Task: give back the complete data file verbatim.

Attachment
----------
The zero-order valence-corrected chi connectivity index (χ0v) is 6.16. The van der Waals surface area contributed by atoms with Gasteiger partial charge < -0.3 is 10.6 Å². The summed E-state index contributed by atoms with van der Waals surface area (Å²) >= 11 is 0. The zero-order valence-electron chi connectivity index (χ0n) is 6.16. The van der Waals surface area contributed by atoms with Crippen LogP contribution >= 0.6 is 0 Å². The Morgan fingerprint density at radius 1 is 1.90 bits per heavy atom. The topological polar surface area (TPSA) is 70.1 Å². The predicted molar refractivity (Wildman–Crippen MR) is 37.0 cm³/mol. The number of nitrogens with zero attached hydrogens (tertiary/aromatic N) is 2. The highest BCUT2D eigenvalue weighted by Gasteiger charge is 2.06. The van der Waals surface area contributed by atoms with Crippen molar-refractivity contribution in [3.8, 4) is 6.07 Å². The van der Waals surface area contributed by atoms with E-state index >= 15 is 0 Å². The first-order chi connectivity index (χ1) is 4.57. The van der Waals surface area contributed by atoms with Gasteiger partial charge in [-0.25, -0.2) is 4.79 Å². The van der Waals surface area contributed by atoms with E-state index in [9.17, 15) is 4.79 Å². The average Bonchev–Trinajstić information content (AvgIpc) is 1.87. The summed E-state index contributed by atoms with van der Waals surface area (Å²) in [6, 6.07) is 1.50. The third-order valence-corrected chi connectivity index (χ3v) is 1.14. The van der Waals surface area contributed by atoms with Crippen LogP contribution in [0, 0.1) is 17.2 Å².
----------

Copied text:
The zero-order valence-corrected chi connectivity index (χ0v) is 6.16. The van der Waals surface area contributed by atoms with Gasteiger partial charge < -0.3 is 10.6 Å². The summed E-state index contributed by atoms with van der Waals surface area (Å²) >= 11 is 0. The zero-order valence-electron chi connectivity index (χ0n) is 6.16. The van der Waals surface area contributed by atoms with Crippen LogP contribution >= 0.6 is 0 Å². The Morgan fingerprint density at radius 1 is 1.90 bits per heavy atom. The topological polar surface area (TPSA) is 70.1 Å². The predicted molar refractivity (Wildman–Crippen MR) is 37.0 cm³/mol. The number of nitrogens with zero attached hydrogens (tertiary/aromatic N) is 2. The highest BCUT2D eigenvalue weighted by Gasteiger charge is 2.06. The van der Waals surface area contributed by atoms with Crippen molar-refractivity contribution in [3.8, 4) is 6.07 Å². The van der Waals surface area contributed by atoms with E-state index >= 15 is 0 Å². The first-order chi connectivity index (χ1) is 4.57. The van der Waals surface area contributed by atoms with Gasteiger partial charge in [-0.25, -0.2) is 4.79 Å². The van der Waals surface area contributed by atoms with E-state index in [9.17, 15) is 4.79 Å². The average Bonchev–Trinajstić information content (AvgIpc) is 1.87. The summed E-state index contributed by atoms with van der Waals surface area (Å²) in [6, 6.07) is 1.50. The third-order valence-corrected chi connectivity index (χ3v) is 1.14. The van der Waals surface area contributed by atoms with Crippen LogP contribution in [0, 0.1) is 17.2 Å².